IECC VOLUNTEERS ARE HELPING UKRAINIAN REFUGEES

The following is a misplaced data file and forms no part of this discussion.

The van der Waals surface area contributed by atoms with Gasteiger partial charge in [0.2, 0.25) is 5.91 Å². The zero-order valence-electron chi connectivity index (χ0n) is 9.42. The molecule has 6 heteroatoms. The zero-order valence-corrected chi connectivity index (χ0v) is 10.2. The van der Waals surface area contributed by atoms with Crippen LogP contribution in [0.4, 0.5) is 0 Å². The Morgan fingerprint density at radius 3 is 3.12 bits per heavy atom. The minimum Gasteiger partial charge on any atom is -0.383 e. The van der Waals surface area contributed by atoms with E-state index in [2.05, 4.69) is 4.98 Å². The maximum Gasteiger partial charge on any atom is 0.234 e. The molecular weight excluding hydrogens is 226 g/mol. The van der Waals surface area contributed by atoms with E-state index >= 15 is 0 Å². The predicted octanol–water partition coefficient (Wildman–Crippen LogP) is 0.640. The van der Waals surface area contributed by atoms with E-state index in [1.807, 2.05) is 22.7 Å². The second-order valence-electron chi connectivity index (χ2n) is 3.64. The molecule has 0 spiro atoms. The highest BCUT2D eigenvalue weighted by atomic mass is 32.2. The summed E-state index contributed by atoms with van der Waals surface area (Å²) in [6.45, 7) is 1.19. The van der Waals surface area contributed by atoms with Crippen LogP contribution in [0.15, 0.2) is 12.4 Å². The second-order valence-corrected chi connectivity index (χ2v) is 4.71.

Russia's invasion of Ukraine has forced more than a million people to flee the war from Ukraine. The arrival of about 1.3 million Ukrainian refugees in Poland is bringing a question on how many refugees and asylum-seekers the country will accept. In one week, they accepted more than 2% of Ukraine's 44 million population, according to the United Nations refugee agency, UNHCR. The operation has gone relatively smoothly thanks to an enormous mobilization of volunteers near and far who have gone to the borders to help some from as far away as the United States. The European Union decided to grant people fleeing Ukraine temporary protection and residency permits. EU Migration Commissioner Ylva Johansson said millions more were expected to move into the 27-nation European Union countries and would require shelter, schooling and work. The U.N. refugee agency already predicted the war could produce up to 4 million refugees. Poland, a neighboring Slavic nation where many Ukrainians have settled in recent years for work, has received the largest single group of refugees so far with many being taken in by relatives or Polish friends. The refugees also head for Ukraine's other western neighbors, some moving on from there to countries like Italy and Germany, where many Ukrainians live. In all cases, authorities and volunteers have met exhausted people at border crossings after bus and train journeys that take days. They serve food to the newcomers or guide them to shelters and sometimes take strangers into their own homes. They are taking in orphans and treating the sick in hospitals, including children with cancer who have been evacuated to hospitals in Poland. IECC will be sending volunteers to Poland to help Ukrainian refugees and work with local organizations, and UNHCR to help them settle in Canada.